Now that we've had time to digest and come to terms with the STUNNING turn of events at the 2012 Championships at Wimbledon, let's look ahead to see what doors were opened by the SHOCKING second round loss of World No. 2, 2-time champion and 5-time finalist Rafael Nadal. His second-round defeat has already been labeled as perhaps the biggest upset in tennis history.
But the show must go on--
There's no doubt Nadal's bracket is now wide open and there's a better than likely possibility that whomever comes out of it will play in their first-ever Wimbledon final. The only player remaining (on that side of the bracket) who has ever played in a Wimbledon final is No. 30 Andy Roddick but it's highly unlikely that the aging Roddick has the goods to prevail. It's just too bad that World No. 1 Novak Djokovic and World No. 3 Roger Federer are in the same bracket because (at best) we can only get a semifinals match from them. It would've been great to see these two great champions clash in the final but it can't happen. If they both hold serve, their semifinals match should be a bigger event than the eventual final itself.
So that leaves an excellent opportunity for World No. 4 Andy Murray to reach his first-ever Wimbledon final if he holds serve based on his seeding. Murray has reached the semifinals three consecutive years (2009, 2010, 2011) but has been stopped short by Roddick in '09 and the last two years by Nadal. He is no doubt the fourth best player in the world and had it not been for the Big 3 (Djokovic, Nadal and Federer) he probably would have had a few Grand Slam titles up to this point. But the pressure on the Scotsman is unlike any other player on the tour. He isn't only trying to win a major for himself but for the entire British empire. Great Britain hasn't had a Grand Slam champion since 1936 and Murray is there best and only hope. I'm sure the young man feels the intense pressure.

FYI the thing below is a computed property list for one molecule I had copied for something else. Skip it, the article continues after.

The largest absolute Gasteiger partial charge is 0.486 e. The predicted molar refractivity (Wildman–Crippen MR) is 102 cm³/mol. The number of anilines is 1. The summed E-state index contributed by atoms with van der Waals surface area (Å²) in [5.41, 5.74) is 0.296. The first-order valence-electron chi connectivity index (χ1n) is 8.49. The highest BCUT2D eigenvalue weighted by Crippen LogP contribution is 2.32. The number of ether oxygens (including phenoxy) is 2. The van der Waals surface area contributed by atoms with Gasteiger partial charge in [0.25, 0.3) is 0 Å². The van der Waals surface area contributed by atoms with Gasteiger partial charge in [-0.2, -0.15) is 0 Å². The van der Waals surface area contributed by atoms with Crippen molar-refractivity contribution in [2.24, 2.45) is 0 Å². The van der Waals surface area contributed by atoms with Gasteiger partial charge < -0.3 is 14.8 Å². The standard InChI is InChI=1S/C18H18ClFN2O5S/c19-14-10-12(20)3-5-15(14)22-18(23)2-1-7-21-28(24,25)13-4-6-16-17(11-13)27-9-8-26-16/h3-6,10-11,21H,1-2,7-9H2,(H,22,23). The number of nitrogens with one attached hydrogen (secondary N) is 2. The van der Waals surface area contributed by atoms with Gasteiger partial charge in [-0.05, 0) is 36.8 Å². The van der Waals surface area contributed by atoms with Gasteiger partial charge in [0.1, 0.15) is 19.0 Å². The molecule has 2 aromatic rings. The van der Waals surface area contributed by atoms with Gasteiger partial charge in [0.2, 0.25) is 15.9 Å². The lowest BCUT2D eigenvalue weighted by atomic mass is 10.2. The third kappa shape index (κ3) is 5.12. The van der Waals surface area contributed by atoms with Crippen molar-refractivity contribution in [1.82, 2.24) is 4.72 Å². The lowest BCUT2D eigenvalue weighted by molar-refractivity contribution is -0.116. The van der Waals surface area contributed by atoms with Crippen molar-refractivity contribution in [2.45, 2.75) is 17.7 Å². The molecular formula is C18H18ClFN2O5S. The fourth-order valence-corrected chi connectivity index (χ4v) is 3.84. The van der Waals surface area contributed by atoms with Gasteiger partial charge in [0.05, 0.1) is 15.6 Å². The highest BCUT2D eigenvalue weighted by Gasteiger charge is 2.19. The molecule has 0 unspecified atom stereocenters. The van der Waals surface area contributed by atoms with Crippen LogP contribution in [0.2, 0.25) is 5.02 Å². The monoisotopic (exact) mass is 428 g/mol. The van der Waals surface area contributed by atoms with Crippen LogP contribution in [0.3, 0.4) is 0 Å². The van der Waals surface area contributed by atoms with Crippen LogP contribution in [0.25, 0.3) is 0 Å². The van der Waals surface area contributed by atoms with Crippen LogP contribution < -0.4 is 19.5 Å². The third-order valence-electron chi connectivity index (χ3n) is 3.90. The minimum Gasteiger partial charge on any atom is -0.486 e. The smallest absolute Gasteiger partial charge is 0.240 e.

Three other players to keep an eye on are No. 5 Jo-Wilfried Tsonga, No. 7 David Ferrer and No. 9 Juan Martin del Potro. No. 5 Tsonga stunned Federer last year to reach the semifinals, so he's no stranger to the big stage at Wimbledon. No. 7 Ferrer is one of these players that on any given day has the ability to beat just about anybody. He beat Murray in the quarterfinals of the French Open last month to reach his 3rd career Grand Slam semifinals, so he too has tasted big stages before. Ferrer is on a collision course to clash with the dangerous No. 9 del Potro in the 4th round. Del Potro, himself, is no stranger to pressure and big stages. Let's not forget when he shocked then-World No. 1 Roger Federer in the 2009 U.S. Open final. Aside from Djokovic, Nadal and Federer, he is the only man in the current Top 25 with a Grand Slam title under his belt. But between del Potro and Ferrer, neither man has ever made it past the 4th round at Wimbledon but I think this is the year that one of them will break through and reach their first-ever Wimbledon quarterfinals and perhaps their first-ever semifinals.
With the absence of Nadal, this is how I see the semifinals shaping up--
- No. 1 Novak Djokovic vs. No. 3 Roger Federer
- No. 4 Andy Murray vs. No. 9 Juan Martin del Potro